Essays academic service


What does not need to be cited in a research paper

The five basic principles described below apply to all disciplines and should guide your own citation practice. Even more fundamental, however, is this general rule: Any verbatim use of a source, no matter how large or small the quotation, must be placed in quotation marks or, if longer than three lines, clearly indented beyond the regular margin.

The quotation must be accompanied, either within the text or in a footnote, by a precise indication of the source, identifying the author, title, what does not need to be cited in a research paper and date of publication where relevantand page numbers. Even if you use only a short phrase, or even one key word, you must use quotation marks in order to set off the borrowed language from your own, and you must cite the source.

A paraphrase is normally about the same length as the original. Paraphrasing does not relieve you of the responsibility to cite your source. Taking good notes while doing your research will help you keep straight which ideas belong to which author. Facts, Information, and Data. If the information is found exclusively in a particular source, you must clearly acknowledge that source.

For example, if you use data from a scientific experiment conducted and reported by a researcher, you must cite your source, probably a scientific journal or a website. Or if you use a piece of information discovered by another scholar in the course of their own research, you must cite your source.

Note that facts are different from ideas: Your best course of action in such a case may be to cite the most credible or authoritative of the multiple sources. Occasionally, especially in a longer research paper, you may not be able to include all of the information or ideas from your research in the body of your own paper. In such cases, insert a note offering supplementary information rather than simply providing basic bibliographic information author, title, place and date of publication, and page numbers.

In such footnotes or endnotes, you might provide additional data to bolster your argument, or briefly present an alternative idea that you found in one of your sources, or even list two or three additional articles on some topic that your reader might find of interest.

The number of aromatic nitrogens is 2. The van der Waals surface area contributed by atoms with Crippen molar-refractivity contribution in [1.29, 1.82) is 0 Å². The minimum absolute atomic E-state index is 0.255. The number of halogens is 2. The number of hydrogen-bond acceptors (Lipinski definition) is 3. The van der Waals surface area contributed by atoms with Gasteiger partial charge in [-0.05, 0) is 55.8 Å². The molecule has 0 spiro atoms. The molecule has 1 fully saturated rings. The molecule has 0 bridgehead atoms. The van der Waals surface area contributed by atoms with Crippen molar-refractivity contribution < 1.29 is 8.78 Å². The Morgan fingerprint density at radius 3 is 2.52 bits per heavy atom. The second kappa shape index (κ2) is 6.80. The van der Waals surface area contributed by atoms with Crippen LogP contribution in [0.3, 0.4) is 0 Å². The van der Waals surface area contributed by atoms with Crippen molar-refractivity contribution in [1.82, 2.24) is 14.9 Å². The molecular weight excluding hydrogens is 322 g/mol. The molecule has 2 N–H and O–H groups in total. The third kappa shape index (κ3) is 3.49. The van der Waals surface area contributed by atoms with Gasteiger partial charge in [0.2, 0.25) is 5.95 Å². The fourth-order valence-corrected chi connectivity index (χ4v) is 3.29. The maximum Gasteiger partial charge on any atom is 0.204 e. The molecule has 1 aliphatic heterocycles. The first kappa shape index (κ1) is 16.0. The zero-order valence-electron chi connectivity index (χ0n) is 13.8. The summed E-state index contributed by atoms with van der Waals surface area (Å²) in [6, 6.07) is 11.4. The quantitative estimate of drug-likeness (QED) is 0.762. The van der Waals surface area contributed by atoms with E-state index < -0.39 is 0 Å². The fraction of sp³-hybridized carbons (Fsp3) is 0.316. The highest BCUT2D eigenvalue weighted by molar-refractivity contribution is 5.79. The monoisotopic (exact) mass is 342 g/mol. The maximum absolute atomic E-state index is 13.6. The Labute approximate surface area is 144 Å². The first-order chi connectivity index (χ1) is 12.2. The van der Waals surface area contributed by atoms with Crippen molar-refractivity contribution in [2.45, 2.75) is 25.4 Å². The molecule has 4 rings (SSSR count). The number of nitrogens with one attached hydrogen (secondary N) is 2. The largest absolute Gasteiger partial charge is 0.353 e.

Such notes demonstrate the breadth and depth of your research, and permit you to include germane, but not essential, information or concepts without interrupting the flow of your own paper. Additional claims or analysis of your own that you want to include in your essay without distracting readers from the central line of argument may also appear in footnote form.

What you don't need to cite

In these cases, the footnote will not include a citation because the ideas or findings presented belong to you. In all of the cases above, the standards of academic integrity require both citing the source in the text of your essay and its incorporation into your bibliography.

Failure to provide that citation may result in being charged with plagiarism. Here there would be no need to cite 1984 directly, but it would be appropriate to list it in your bibliography.

Citing Your Sources

Students who have done their college preparation at schools in other countries may have learned research and paper-writing practices different from those at Princeton. For example, students from schools in East Asia may learn that copying directly from sources, without citation, is the proper way to write papers and do research. Students in France, preparing for the Baccalaureate examination, may be encouraged to memorize whole passages from secondary sources and copy them into papers and exam essays.

Those cultural differences can sometimes lead to false assumptions about citation practices and expectations at Princeton. To make an appointment, visit www.

When to Cite Sources